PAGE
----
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NOTICE : I deleted my previous version of this question because there were some bad typos.

I'm reading some notes online about transversality. For the context, here let $M$ be a (orientable) manifold. Let $S_1$ and $S_2$ be submanifolds of $M$. By definition, an orientation on $S_1$ is an orientation of its tangent bundle $TS_1$. Define $\mathcal{M}:=S_1\cap S_2$. Here's my question: assuming the intersection $S_1\cap S_2$ is a transverse one, the author of the notes claims that the transversality condition implies that the tangent bundle $TS_1$ splits along $\mathcal{M}$ (the transverse subspace of $M$) as

$TS_1|_{\mathcal{M}}\cong T\mathcal{M}\oplus NS_2|_\mathcal{M},$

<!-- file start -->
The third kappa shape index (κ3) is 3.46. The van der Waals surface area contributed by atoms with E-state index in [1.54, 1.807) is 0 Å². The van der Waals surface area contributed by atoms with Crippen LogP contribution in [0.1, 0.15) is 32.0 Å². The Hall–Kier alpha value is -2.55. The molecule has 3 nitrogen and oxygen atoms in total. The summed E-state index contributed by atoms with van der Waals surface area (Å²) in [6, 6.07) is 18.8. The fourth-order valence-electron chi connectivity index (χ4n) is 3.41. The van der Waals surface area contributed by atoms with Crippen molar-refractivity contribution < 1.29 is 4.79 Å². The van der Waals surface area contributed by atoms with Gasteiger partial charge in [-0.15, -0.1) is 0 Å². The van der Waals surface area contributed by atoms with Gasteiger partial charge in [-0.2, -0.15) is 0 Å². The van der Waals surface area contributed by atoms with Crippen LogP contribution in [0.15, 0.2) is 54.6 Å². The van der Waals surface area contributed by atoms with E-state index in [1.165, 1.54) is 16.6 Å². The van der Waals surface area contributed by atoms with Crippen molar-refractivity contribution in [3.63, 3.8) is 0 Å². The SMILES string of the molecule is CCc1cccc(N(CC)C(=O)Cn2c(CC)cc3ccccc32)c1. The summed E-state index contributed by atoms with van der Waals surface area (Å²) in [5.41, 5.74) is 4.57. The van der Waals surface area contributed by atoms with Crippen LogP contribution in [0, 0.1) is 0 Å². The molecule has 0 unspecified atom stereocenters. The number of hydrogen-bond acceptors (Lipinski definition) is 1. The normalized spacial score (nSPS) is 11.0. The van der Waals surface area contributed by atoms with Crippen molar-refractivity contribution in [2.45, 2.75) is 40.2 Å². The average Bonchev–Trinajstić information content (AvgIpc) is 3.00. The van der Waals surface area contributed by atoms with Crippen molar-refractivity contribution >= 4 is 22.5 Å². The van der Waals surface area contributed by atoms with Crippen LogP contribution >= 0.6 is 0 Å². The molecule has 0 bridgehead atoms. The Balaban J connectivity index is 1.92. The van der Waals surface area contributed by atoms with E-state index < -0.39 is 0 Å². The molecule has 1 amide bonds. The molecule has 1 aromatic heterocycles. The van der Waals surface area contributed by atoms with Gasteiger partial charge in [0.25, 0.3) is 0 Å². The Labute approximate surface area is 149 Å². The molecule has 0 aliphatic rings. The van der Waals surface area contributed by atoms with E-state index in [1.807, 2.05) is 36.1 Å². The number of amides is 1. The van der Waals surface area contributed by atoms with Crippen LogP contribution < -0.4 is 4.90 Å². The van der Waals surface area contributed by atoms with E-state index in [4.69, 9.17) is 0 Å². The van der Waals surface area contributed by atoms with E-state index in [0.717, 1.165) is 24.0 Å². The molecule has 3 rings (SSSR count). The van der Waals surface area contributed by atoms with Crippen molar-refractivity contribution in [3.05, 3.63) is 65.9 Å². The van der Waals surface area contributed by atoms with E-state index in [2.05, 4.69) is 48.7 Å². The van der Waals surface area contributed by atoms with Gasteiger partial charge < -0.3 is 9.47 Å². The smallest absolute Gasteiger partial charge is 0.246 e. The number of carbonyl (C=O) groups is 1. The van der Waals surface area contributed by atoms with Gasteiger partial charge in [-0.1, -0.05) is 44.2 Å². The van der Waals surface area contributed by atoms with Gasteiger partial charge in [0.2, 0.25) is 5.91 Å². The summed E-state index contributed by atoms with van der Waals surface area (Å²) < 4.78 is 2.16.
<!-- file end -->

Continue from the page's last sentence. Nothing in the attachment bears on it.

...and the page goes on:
where $NS_2$ is the normal bundle of $S_2$ and where $\cdot|_{\mathcal{M}}$ denotes the restriction of "$\cdot$" to $\mathcal{M}$. Why transversality implies that? From what I know of transversality -- i.e.

$S_1\pitchfork S_2 \Rightarrow\forall \xi \in (S_1\cap S_2), \mathcal{T}_\xi S_1+\mathcal{T}_\xi S_2=\mathcal{T}_\xi M.$

I cannot see why the direct sum relation holds.

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  • $\begingroup$ Maybe should I use the splitting lemma defining some maps before? $\endgroup$ – DaveWasHere Jul 9 '18 at 20:08

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